TUESDAY, January 11 (Health.com) — Prostate-removal surgery can provide peace of mind to men who have been diagnosed with prostate cancer, but the procedure often carries an unwelcome and hard-to-treat side effect: leaky plumbing.
Up to 65% of men who have had their prostates removed—a procedure known as radical prostatectomy—experience some form of urinary incontinence for years afterward, whether it's stress incontinence (leakage when they sneeze, lift something heavy, or otherwise stress their pelvic muscles), urge incontinence (a sudden and uncontrollable need to urinate), or some combination of the two.
A new study in the Journal of the American Medical Association suggests that special training in bladder-control strategies, such as learning to contract and relax the muscles that control urine flow, can help reduce incontinence—even in men who are a decade or more removed from surgery.
In the study, men who had been having an average of four incontinence episodes per day experienced fewer than two episodes per day after completing eight weeks of the training, known as behavioral therapy. And the effects of the therapy seemed to be lasting; after one year, the incontinence among the men had not measurably worsened.
"They were very grateful for the treatment," says the lead researcher, Patricia Goode, MD, medical director of the continence clinic at the University of Alabama at Birmingham Center for Aging. "It was sort of empowering for them. … They were very glad to find a therapy that they could do themselves."
The treatment was far from a cure, however. Only about 1 in 6 men who received behavioral therapy saw their bladder problems disappear altogether, although this was a much better rate than in the control group, in which just 1 in 16 men stopped being incontinent.
The persistent incontinence among the men who completed therapy suggests that the treatment may not justify the cost and time investment, says David F. Penson, MD, a professor of urologic surgery at Vanderbilt University, in Nashville.
"The question you have to ask yourself right off the bat is, is the bang worth the buck?" says Dr. Penson, who wrote an editorial accompanying the study. Even if it's covered by insurance, behavioral therapy requires a considerable time commitment, and may require patients to take time away from work, Dr. Penson notes.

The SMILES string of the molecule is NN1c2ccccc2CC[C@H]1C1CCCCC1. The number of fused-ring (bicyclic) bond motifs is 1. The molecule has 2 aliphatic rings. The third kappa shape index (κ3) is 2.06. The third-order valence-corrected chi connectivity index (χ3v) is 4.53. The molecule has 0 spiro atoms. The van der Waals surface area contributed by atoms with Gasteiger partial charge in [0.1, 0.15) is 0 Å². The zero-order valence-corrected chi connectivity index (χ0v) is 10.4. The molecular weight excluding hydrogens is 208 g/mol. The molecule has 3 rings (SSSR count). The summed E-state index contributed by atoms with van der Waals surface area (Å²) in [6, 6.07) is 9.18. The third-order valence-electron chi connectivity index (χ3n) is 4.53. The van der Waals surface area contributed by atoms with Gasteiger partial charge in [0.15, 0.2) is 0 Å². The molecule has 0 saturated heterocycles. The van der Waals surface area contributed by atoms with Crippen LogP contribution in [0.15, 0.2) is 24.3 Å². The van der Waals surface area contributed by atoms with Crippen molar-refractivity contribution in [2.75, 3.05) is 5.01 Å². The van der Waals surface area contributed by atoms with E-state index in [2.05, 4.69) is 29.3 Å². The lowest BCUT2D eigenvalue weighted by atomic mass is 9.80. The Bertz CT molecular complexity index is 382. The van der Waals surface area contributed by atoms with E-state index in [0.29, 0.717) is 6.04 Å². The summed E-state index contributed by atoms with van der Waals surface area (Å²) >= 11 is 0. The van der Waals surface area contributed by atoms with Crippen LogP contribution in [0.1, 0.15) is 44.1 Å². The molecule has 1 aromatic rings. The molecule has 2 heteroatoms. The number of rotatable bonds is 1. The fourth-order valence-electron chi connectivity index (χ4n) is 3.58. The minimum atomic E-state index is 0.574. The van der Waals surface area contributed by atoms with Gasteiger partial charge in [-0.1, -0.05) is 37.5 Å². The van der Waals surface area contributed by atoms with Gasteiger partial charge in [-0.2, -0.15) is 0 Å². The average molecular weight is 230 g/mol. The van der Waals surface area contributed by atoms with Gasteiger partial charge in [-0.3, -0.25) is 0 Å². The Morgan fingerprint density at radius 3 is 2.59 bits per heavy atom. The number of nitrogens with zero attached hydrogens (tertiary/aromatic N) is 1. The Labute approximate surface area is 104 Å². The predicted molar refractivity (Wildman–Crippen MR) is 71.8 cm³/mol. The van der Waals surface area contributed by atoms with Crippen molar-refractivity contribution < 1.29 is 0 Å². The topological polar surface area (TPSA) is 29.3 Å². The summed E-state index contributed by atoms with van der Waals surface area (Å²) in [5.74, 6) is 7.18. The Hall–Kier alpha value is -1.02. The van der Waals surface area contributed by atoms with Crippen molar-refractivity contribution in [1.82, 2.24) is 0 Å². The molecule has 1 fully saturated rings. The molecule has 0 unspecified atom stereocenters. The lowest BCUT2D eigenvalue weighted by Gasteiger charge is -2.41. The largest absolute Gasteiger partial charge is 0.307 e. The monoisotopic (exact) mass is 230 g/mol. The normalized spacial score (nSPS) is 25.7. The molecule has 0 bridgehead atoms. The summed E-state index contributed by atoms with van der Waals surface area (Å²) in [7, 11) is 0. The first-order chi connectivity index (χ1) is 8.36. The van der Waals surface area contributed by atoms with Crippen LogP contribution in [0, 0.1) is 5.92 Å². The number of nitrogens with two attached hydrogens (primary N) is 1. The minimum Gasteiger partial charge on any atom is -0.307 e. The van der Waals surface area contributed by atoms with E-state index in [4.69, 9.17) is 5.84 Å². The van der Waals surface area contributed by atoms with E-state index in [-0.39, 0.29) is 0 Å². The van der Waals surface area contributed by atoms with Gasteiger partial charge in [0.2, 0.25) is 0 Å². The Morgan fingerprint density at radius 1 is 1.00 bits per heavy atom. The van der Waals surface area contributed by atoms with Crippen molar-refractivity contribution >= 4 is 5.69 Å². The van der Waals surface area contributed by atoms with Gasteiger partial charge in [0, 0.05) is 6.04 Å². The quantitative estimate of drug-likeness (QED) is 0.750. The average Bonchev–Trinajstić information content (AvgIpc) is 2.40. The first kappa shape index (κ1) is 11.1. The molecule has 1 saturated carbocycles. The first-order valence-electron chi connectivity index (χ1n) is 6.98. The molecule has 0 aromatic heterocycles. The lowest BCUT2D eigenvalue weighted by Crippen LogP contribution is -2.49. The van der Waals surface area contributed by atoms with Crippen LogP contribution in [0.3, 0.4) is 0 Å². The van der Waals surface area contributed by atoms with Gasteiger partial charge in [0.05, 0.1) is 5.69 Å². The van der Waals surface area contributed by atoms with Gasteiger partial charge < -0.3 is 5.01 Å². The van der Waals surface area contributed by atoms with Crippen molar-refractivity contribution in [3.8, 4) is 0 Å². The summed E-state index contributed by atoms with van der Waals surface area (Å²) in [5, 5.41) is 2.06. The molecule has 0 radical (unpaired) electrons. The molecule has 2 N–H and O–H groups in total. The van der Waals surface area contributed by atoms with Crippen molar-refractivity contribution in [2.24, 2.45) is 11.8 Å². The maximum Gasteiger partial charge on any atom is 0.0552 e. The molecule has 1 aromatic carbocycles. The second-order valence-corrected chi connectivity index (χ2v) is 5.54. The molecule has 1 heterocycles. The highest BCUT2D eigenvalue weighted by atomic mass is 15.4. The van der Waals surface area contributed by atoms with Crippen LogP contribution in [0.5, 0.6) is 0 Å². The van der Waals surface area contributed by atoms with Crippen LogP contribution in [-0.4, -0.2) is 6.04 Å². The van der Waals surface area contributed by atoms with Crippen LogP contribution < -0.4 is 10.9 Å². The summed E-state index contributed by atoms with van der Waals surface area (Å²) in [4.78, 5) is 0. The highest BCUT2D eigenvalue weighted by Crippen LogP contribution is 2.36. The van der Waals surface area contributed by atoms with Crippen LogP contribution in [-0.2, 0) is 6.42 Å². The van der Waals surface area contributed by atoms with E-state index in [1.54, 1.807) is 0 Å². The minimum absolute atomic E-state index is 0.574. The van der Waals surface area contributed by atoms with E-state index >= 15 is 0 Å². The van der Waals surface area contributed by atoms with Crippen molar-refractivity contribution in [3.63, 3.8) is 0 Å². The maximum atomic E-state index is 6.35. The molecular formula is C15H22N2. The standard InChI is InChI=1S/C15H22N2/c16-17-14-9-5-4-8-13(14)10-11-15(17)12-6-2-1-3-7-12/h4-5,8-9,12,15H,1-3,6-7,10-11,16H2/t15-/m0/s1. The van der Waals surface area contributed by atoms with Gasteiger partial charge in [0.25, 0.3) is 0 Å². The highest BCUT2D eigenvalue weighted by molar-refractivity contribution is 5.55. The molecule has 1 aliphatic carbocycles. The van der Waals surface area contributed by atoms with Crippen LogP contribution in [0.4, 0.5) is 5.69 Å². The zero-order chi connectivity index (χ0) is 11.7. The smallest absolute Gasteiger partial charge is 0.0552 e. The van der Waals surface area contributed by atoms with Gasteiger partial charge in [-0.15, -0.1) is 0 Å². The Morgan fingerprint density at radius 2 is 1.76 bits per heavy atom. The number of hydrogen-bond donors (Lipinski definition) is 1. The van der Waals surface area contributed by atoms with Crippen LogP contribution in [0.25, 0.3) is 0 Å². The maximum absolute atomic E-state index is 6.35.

Dr. Goode acknowledges that most of the men in the study continued to experience "a significant amount of leakage" post-therapy, but she stresses that the participants reported that the therapy still made a difference in their quality of life.
Next page: Few good treatments available
Men are typically (though not always) offered behavioral training soon after they undergo prostate removal, Dr. Goode says, but this is the first study to show it can help men many years after surgery.
The study included more than 200 men between the ages of 51 and 84 who had their prostates removed and had experienced incontinence for at least one year, and as many as 17 years. The participants received behavioral therapy alone, or behavioral therapy in addition to biofeedback training and electrical stimulation of the pelvic floor muscles. Men in the control group received neither treatment, but could take their pick once the study was over.
The average number of incontinence episodes per week fell by more than 50% in the men who received behavioral therapy. (Biofeedback and electrical stimulation did not appear to make any difference.) By contrast, the average number of episodes in the control group fell by just 24%.
Although it's not perfect, behavioral therapy may be the best option available for incontinence besides surgical treatment, says Dr. Penson. Surgery to correct incontinence is fairly straightforward and effective, but it isn't always appealing to men who have had their prostates removed, he points out. "Who wants to have a second surgery?"
Medications can be helpful for urge incontinence, but they have side effects, Dr. Goode says.
The challenge of treating incontinence suggests that prostate removal may be a premature treatment for cancer in many cases, Dr. Goode adds. "I do think we probably underuse watchful waiting, active surveillance," she says. "Particularly in the oldest age group, I think we overtreat men."